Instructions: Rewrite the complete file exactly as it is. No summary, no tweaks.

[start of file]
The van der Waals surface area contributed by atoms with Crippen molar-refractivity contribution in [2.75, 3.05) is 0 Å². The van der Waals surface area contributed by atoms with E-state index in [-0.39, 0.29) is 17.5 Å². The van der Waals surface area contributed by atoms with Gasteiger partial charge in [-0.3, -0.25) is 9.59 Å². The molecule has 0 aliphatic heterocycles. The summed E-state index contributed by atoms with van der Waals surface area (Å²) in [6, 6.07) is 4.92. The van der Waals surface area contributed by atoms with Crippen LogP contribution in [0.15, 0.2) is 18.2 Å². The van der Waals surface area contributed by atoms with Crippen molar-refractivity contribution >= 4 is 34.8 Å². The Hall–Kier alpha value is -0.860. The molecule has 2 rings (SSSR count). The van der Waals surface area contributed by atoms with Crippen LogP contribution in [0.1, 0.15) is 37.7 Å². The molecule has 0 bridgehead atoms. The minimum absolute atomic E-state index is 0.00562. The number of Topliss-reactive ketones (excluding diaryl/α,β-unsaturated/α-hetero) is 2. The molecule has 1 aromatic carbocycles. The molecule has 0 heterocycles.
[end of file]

The van der Waals surface area contributed by atoms with Crippen molar-refractivity contribution in [2.75, 3.05) is 0 Å². The van der Waals surface area contributed by atoms with E-state index in [-0.39, 0.29) is 17.5 Å². The van der Waals surface area contributed by atoms with Gasteiger partial charge in [-0.3, -0.25) is 9.59 Å². The molecule has 0 aliphatic heterocycles. The summed E-state index contributed by atoms with van der Waals surface area (Å²) in [6, 6.07) is 4.92. The van der Waals surface area contributed by atoms with Crippen LogP contribution in [0.15, 0.2) is 18.2 Å². The van der Waals surface area contributed by atoms with Crippen molar-refractivity contribution >= 4 is 34.8 Å². The Hall–Kier alpha value is -0.860. The molecule has 2 rings (SSSR count). The van der Waals surface area contributed by atoms with Crippen LogP contribution in [0.1, 0.15) is 37.7 Å². The molecule has 0 bridgehead atoms. The minimum absolute atomic E-state index is 0.00562. The number of Topliss-reactive ketones (excluding diaryl/α,β-unsaturated/α-hetero) is 2. The molecule has 1 aromatic carbocycles. The molecule has 0 heterocycles.